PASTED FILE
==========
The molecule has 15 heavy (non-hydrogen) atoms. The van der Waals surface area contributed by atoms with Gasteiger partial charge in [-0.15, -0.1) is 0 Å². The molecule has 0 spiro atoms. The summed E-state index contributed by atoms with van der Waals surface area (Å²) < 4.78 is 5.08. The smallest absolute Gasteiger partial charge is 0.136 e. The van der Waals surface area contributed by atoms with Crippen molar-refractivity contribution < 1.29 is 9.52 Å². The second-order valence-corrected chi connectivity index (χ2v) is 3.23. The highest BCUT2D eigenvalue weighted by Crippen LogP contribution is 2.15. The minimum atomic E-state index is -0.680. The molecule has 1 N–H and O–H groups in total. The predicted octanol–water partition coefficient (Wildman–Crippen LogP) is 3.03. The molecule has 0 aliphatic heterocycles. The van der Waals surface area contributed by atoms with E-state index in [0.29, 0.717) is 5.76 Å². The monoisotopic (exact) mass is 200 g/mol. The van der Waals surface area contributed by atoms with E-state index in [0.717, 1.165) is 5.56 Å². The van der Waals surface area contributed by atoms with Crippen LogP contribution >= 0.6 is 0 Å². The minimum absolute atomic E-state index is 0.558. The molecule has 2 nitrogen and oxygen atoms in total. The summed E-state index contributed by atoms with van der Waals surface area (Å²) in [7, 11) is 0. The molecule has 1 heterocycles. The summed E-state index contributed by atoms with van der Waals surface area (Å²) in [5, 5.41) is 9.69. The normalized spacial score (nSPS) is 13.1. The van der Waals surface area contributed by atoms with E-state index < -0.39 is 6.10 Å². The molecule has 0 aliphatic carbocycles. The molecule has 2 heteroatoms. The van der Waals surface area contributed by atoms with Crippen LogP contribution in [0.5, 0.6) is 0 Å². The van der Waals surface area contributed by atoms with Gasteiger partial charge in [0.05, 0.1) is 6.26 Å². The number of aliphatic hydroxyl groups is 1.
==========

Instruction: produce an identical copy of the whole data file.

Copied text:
The molecule has 15 heavy (non-hydrogen) atoms. The van der Waals surface area contributed by atoms with Gasteiger partial charge in [-0.15, -0.1) is 0 Å². The molecule has 0 spiro atoms. The summed E-state index contributed by atoms with van der Waals surface area (Å²) < 4.78 is 5.08. The smallest absolute Gasteiger partial charge is 0.136 e. The van der Waals surface area contributed by atoms with Crippen molar-refractivity contribution < 1.29 is 9.52 Å². The second-order valence-corrected chi connectivity index (χ2v) is 3.23. The highest BCUT2D eigenvalue weighted by Crippen LogP contribution is 2.15. The minimum atomic E-state index is -0.680. The molecule has 1 N–H and O–H groups in total. The predicted octanol–water partition coefficient (Wildman–Crippen LogP) is 3.03. The molecule has 0 aliphatic heterocycles. The van der Waals surface area contributed by atoms with E-state index in [0.29, 0.717) is 5.76 Å². The monoisotopic (exact) mass is 200 g/mol. The van der Waals surface area contributed by atoms with E-state index in [0.717, 1.165) is 5.56 Å². The van der Waals surface area contributed by atoms with Crippen LogP contribution >= 0.6 is 0 Å². The minimum absolute atomic E-state index is 0.558. The molecule has 2 nitrogen and oxygen atoms in total. The summed E-state index contributed by atoms with van der Waals surface area (Å²) in [7, 11) is 0. The molecule has 1 heterocycles. The summed E-state index contributed by atoms with van der Waals surface area (Å²) in [5, 5.41) is 9.69. The normalized spacial score (nSPS) is 13.1. The van der Waals surface area contributed by atoms with E-state index < -0.39 is 6.10 Å². The molecule has 0 aliphatic carbocycles. The molecule has 2 heteroatoms. The van der Waals surface area contributed by atoms with Crippen LogP contribution in [0.5, 0.6) is 0 Å². The van der Waals surface area contributed by atoms with Gasteiger partial charge in [0.05, 0.1) is 6.26 Å². The number of aliphatic hydroxyl groups is 1.